This is the whole restaurant, it’s that small.
There are some things I never do alone, like go to the movies, a bar or a “proper” restaurant. Ok, I’ve eaten at casual places alone, those don’t count; I’m talking about a place where you get served more than one course, linen (although I’ve noticed more restaurants forgoing tablecloth) and a wine list. I get self-conscious. I imagine people will think that I’m a loser with no friends. And in those first few weeks back in Singapore, that was the case. Not the loser part, but the part about not having friends, especially for lunch when everyone I knew was working.
During those first few weeks back, I gravitated towards comfort food, food that I was familiar with back in the States. I wanted a steak, I was looking to taste Peter Luger’s again and relive my Williamsburg. So I chose Les Bouchons, sure it’s a French bistro and nowhere near what Peter Luger’s is, but they specialized in steaks.
I walked in and requested a table for one, feeling very, very self-conscious. The waitress didn’t make it any better when she didn’t get it the first time.
“Excuse me,” she said.
“Table for one,” I muttered, a bit louder and clearer.
God I felt so bad saying that.
They sat me at the corner. Luckily they just opened and there was no one here. Yet.
The waitress brought the single-sided menu that had corks, the namesake of the restaurant, dangling from the top. (Bouchons also refer to a specific type of bistro in Lyon.) I saw the limited bill of fare as a good thing. Sometimes a restaurant tries to do too much, better a few standards done well.
Terrine Maison with Pork and Chicken Liver
I was munching on some bread when two Brits walked in. I could feel them staring at me. The restaurant is so small that I heard almost everything they said and fortunately they weren’t talking about the guy in the corner. Still I felt anxious. I didn’t know why I was here; I should have just waited for the weekend and come with a friend. Shortly after, my starter, two thick slices of pork and chicken liver terrine arrived. The anxiety started to melt away as I tasted the rustic and satisfying dish. The livery taste was assertive but not overpowering. I liked it. I particularly loved the cornichons on the side of the plate, which provided a counterpoint to the gaminess of the terrine.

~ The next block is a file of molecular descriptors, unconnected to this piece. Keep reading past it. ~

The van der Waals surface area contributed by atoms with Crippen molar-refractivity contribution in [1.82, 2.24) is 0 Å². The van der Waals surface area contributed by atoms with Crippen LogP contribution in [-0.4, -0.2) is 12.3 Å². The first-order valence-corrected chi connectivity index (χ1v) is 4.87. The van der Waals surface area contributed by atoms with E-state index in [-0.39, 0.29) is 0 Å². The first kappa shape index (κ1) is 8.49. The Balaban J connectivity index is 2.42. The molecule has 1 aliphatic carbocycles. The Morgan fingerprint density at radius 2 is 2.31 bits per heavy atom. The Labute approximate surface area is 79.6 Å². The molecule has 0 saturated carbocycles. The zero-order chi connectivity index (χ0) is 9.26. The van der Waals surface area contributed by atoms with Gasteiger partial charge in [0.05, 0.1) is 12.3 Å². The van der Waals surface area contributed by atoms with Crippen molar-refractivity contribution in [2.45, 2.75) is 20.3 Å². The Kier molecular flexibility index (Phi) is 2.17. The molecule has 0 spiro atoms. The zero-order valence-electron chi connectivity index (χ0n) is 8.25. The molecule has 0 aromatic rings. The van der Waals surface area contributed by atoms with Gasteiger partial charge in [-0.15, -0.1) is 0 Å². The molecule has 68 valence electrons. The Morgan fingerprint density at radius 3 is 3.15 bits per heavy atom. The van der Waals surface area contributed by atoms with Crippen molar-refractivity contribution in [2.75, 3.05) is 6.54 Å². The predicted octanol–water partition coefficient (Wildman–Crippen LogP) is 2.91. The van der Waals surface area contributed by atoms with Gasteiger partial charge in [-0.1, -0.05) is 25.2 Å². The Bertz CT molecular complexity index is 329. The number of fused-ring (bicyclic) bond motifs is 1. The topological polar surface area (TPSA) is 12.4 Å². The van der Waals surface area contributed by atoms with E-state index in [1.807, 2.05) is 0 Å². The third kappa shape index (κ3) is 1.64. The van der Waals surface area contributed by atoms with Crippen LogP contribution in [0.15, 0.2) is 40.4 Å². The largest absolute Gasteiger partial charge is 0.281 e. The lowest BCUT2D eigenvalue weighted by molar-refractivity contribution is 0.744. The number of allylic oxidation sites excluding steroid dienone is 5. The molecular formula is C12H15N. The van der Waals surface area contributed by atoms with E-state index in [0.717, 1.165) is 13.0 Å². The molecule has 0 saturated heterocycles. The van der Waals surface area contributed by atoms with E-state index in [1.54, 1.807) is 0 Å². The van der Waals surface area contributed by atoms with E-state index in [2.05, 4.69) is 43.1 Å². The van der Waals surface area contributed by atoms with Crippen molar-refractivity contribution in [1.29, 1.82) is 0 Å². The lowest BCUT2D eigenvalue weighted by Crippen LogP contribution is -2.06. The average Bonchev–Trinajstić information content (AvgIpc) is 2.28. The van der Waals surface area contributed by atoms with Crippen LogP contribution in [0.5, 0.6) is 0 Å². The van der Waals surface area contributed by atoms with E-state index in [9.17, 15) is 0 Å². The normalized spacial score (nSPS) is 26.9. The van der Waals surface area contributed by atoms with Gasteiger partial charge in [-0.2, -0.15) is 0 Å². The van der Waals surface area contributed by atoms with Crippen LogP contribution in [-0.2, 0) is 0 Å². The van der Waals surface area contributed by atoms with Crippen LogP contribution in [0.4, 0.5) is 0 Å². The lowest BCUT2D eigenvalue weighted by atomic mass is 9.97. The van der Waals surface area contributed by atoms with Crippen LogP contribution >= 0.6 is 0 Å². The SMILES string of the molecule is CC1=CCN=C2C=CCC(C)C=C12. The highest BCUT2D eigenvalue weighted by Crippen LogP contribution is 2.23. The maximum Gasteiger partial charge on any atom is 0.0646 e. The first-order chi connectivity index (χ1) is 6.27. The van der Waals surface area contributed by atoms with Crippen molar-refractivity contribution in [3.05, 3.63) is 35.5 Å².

Grilled Rib Eye Steak with “Vigneron” Butter
Three German-speaking people walked in. I felt self-conscious again. But I didn’t have to dwell on it as my steak arrived and I focused on the enjoyment of devouring the rib-eye. It was a very decent steak in a city that serves lousy ones. But it was still plagued by bad practices that are rampant in steak serving restaurants here. One being the crisscross grill marks on the meat. It might look nice and dandy, but it does very little for the flavor of the beef. The grill marks limit the surface area of char, which in turn limits the Maillard reactions that create flavor. Give me a steak with more sear, especially since beef in Singapore, which is almost never dry-aged, is bland. The other bad practice was that they (and many others) cut the rib-eye annoyingly thin.
I was impressed though, with the excellent fries. They were the perfect size, not too thick or thin, and had a crunch on the exterior yet were fluffily yielding on the interior.
I was enjoying myself.
Lime sherbet with Calvados = Win
I was in such a good mood that I decided on dessert as a treat even though it was a tad expensive. $16 for lime sherbet with iced Calvados? But when the sherbet came with a towering shot of Calvados, I knew where my money was going. The waitress poured it over my sherbet, turning it into an alcoholic slushy. It was wonderful after such a heavy meal and a hot day.
One of the joys of eating alone is that you don’t have to make plans. A few weeks after my first visit, I was going though a period of headaches. So one day I decided to drop by Bouchons again. Maybe a steak would succeed where paracetamol failed.
Burgundy Escargot with Garlic Butter
I felt uncomfortable again, but between my headache and the delectable escargot, which I ordered to start, I wasn’t as bothered as the last time. I don’t think I could feel anxious as I worked my way thought the snails, which sat in a pool of garlic, butter and parsley. There was something in there though, peeking beyond the garlic and butter that was slightly sweet and tangy, mustard maybe. It really elevated the dish. I mopped up the rest of the sauce with my bread.